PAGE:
Laura: Or, An Anthology of Sonnets, (on the Petrarcan Model,) and Elegiac Quatuorzains: English, Italian, Spanish, Portuguese, French, and German; Original and Translated ; Great Part Never Before Published, Volume 2
R. Taylor, 1814 - English poetry
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Amor appear beam Beauty beneath Birds blest Bliss breast breathe bright cares charm cold dark dear Death deep delight divine Earth ELEGIAC fair Fate fears feel fire flow Flowers fond Form gentle give glow Grace green Grief hand hast hath head hear Heart Heaven Hills hope hour it's late Lays leave Life's light living lonely look Love Lyre Memory mild MILTON Mind morn mourn Muse Name never Night Notes o'er once pain pale pensive PETRARCA Pity pleasure praise pure rest rise scene seen shade sighs silent smile soft Song SONNET soothe Sorrow Soul sound Spirit strains stream sweet tear tell tender thee thine thou thought TRANSLATION vain Vale Vide Voice wandering wild Winds World Youth
Page cxxxv - SINCE there's no help, come let us kiss and part, Nay I have done, you get no more of me ; And I am glad, yea glad with all my heart, That thus so cleanly I myself can free ; Shake hands for ever, cancel all our vows, And when we meet at any time again, Be it not seen in either of our brows That we one jot of former love retain.
Page cvii - The turtle to her mate hath told her tale. Summer is come, for every spray now springs: The hart hath hung his old head on the pale; The buck in brake his winter coat he flings ; The fishes flete with new repaired scale.
Page cix - When I have seen the hungry ocean gain Advantage on the kingdom of the shore, And the firm soil win of the watery main, Increasing store with loss, and loss with store; When I have seen such interchange of state, Or state itself confounded to decay ; Ruin hath taught me thus to ruminate, That Time will come and take my love away. This thought is as a death, which cannot choose But weep to have that which it fears to lose.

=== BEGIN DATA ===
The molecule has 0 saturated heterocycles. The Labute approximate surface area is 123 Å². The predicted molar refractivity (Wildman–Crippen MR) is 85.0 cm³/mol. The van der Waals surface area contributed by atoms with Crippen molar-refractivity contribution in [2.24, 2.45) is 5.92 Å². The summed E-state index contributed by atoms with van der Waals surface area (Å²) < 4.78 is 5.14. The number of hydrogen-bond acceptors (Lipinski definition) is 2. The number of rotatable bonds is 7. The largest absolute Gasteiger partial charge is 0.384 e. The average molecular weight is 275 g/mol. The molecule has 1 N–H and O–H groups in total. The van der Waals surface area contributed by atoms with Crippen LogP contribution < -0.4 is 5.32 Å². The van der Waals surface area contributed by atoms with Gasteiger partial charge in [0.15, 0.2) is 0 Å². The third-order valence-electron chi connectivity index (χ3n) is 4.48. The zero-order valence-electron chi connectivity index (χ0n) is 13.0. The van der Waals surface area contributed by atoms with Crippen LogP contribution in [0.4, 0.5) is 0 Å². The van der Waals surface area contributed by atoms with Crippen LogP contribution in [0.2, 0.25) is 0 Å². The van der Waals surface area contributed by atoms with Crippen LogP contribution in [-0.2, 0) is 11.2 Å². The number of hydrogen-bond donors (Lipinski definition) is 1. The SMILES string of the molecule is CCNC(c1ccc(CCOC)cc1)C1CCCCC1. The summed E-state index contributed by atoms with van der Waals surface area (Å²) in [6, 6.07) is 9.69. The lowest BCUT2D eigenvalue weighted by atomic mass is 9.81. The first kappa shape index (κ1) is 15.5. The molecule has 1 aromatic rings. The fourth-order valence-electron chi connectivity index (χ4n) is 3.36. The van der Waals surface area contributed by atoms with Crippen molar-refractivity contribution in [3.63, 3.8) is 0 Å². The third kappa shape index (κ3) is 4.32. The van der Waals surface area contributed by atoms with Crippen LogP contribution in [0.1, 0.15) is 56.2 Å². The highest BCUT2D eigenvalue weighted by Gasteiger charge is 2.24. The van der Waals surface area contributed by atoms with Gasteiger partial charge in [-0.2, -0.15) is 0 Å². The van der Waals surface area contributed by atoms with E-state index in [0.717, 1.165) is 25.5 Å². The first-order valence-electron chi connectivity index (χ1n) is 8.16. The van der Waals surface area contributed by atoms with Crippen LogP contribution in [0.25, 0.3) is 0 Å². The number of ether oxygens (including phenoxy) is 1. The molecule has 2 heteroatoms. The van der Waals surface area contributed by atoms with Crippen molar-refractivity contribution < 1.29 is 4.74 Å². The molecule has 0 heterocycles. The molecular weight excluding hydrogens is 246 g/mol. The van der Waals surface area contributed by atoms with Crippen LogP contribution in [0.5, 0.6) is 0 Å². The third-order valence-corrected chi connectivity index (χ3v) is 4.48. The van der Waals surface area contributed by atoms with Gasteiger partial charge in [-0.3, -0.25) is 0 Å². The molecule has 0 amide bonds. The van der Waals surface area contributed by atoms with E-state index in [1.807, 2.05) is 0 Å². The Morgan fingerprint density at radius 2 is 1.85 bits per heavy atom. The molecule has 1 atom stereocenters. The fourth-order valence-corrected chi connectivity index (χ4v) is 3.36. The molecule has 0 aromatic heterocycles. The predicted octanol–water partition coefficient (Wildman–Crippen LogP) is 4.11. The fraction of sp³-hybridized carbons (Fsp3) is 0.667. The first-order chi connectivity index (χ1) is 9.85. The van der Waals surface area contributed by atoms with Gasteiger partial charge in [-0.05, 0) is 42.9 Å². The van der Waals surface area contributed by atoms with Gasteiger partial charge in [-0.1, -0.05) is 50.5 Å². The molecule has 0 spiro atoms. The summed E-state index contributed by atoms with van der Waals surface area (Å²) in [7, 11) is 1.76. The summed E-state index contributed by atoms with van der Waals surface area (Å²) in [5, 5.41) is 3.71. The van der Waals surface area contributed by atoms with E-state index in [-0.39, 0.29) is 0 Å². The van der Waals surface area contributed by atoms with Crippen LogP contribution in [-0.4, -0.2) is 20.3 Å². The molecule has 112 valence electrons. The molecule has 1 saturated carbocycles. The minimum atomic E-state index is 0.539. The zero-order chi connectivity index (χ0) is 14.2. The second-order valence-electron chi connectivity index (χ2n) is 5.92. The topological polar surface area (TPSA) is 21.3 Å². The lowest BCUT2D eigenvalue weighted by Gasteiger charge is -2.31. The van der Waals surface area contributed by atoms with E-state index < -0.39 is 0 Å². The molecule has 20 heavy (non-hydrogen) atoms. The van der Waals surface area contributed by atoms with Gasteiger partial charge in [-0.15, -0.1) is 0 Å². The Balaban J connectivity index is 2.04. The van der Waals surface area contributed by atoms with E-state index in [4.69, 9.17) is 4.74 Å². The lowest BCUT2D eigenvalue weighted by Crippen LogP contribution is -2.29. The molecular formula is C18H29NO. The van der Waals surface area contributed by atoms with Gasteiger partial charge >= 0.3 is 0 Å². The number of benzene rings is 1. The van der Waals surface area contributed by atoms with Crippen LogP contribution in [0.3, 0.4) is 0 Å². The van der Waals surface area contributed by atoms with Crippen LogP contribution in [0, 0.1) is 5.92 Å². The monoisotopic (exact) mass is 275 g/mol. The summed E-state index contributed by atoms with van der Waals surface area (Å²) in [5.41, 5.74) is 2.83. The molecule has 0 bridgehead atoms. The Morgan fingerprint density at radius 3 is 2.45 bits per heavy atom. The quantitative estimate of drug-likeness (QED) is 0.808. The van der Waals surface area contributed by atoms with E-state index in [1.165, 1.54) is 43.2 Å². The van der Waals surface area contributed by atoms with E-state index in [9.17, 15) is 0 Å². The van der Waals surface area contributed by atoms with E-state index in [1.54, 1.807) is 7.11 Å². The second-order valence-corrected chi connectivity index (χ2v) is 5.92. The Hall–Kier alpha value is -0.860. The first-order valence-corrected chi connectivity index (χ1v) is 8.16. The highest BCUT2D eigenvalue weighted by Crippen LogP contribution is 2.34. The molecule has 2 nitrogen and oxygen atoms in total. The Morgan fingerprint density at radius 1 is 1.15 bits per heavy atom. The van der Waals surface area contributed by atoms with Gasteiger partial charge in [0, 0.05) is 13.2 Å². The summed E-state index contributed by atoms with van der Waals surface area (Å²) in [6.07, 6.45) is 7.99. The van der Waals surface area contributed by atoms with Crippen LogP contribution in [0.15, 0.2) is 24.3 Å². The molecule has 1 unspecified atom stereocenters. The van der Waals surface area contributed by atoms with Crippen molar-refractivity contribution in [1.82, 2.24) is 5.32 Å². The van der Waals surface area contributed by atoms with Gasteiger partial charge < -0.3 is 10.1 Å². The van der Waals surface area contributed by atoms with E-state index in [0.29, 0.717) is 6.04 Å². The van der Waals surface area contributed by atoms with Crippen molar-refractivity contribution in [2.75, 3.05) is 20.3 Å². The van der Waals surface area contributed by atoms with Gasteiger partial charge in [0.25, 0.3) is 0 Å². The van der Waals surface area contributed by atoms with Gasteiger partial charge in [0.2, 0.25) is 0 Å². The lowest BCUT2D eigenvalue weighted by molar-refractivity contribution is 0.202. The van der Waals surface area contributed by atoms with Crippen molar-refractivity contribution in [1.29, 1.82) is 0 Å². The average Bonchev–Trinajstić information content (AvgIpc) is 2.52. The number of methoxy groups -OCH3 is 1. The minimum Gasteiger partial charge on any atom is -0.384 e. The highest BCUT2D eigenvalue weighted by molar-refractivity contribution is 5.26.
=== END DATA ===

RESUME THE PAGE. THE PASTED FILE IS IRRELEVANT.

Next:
Page xxix - Sweet echo, sweetest nymph, that liv'st unseen Within thy airy shell By slow Meander's margent green, And in the violet-embroidered vale Where the love-lorn nightingale Nightly to thee her sad song mourneth well: Canst thou not tell me of a gentle pair That likest thy Narcissus are? O, if thou have Hid them in some flowery cave, Tell me but where, Sweet Queen of Parley, Daughter of the Sphere! So may'st thou be translated to the skies, And give resounding grace to all Heaven's harmonies!
Page xlvi - Perhaps my semblance might deceive the truth That I to manhood am arrived so near ; And inward ripeness doth much less appear, That some more timely-happy spirits endu'th.
Page cii - And in my breast the imperfect joys expire; Yet morning smiles the busy race to cheer, And new-born pleasure brings to happier men; The fields to all their wonted tribute bear; To warm their little loves the birds complain. I fruitless mourn to him that cannot hear, And weep the more because I weep in vain.
Page xlvi - Yet be it less or more, or soon or slow, It shall be still in strictest measure even To that same lot, however mean or high, Toward which Time leads me, and the will of Heaven ; All is, if I have grace to use it so, As ever in my great Task-Master's eye.
Page lxxxix - LET me not to the marriage of true minds Admit impediments. Love is not love Which alters when it alteration finds, Or bends with the remover to remove: O, no! it is an ever -fixed mark, That looks on tempests and is never shaken; It is the star to every wandering bark, Whose worth's unknown, although his height be taken.
Page cxlviii - Athenian walls from ruin bare. IX. TO A VIRTUOUS YOUNG LADY. LADY, that in the prime of earliest youth Wisely hast shunned the broad way and the green, And with those few art eminently seen, That labour up the hill of heavenly truth, The better part with Mary and with Ruth Chosen thou hast...